Jonathan [Jŏn'athan]—the lord gave.
The story of Jonathan is remarkable in that we know so much about him, yet he was never called to office. While he lived, he was known only as the eldest son of Saul. He knew he would never succeed his father as king. With true humility he could say to David, whom he loved, “I shall be next to thee.” After his lamentable death he is only mentioned as the father of Mephibosheth. He is not to be found among the worthies in Hebrews eleven. Doubtless he was one not counted worthy by the world.
Jonathan personified all the Christian virtues or graces that Peter wrote about (2 Pet. 1:5-7). In battle, his valour was absolutely stainless, and he acted without fear. As to the love-covenant Jonathan made with David, how rare it is to see two men loving one another as these two did. Truly, Jonathan was possessed of a heroic faith (1 Sam. 14:6); undaunted courage (1 Sam. 14:7-14); self-sacrificing friendship (1 Sam. 18:4; 19:2).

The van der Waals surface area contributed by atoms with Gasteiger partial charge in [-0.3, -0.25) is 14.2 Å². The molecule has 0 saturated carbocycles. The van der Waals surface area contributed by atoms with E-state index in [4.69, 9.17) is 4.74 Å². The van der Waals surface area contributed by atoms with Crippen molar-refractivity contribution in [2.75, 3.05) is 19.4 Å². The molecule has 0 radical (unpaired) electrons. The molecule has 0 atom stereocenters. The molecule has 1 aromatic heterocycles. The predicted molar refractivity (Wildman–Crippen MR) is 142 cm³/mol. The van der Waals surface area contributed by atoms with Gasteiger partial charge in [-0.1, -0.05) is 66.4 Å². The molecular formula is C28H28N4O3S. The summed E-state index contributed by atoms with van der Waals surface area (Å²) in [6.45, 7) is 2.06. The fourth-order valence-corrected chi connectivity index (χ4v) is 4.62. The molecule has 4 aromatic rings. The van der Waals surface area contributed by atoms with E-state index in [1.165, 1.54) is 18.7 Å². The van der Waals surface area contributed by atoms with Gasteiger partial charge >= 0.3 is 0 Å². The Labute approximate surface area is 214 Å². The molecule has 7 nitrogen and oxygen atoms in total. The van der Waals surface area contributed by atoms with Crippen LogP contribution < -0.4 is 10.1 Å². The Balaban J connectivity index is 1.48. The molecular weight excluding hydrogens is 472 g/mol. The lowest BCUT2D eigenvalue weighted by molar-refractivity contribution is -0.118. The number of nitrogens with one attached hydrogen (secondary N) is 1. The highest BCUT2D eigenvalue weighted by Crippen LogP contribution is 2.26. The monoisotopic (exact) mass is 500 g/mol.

3. A Son of Abiathar, a high priest in David’s time (2 Sam. 15:27, 36; 17:17, 20; 1 Kings 1:42, 43).
4. A son of Shimea, David’s brother (2 Sam. 21:21; 1 Chron. 20:7).
5. Son of Jashen and one of David’s heroes (2 Sam. 23:32; 1 Chron. 11:34).
6. A son of Jada and grandson of Onam (1 Chron. 2:32, 33).
7. An uncle of David (1 Chron. 27:32), who was a scribe.
8. The father of Ebed who returned with Ezra (Ezra 8:6).
9. The son of Asahel, who assisted in the matter of foreign wives (Ezra 10:15).
10. A descendant of Jeshua the high priest (Neh. 12:11).
11. A priest descended from Melicu (Neh. 12:14).
13. A scribe in whose house Jeremiah was imprisoned (Jer. 37:15, 20; 38:26).
14. A son of Kareah who went to Gedaliah (Jer. 40:8).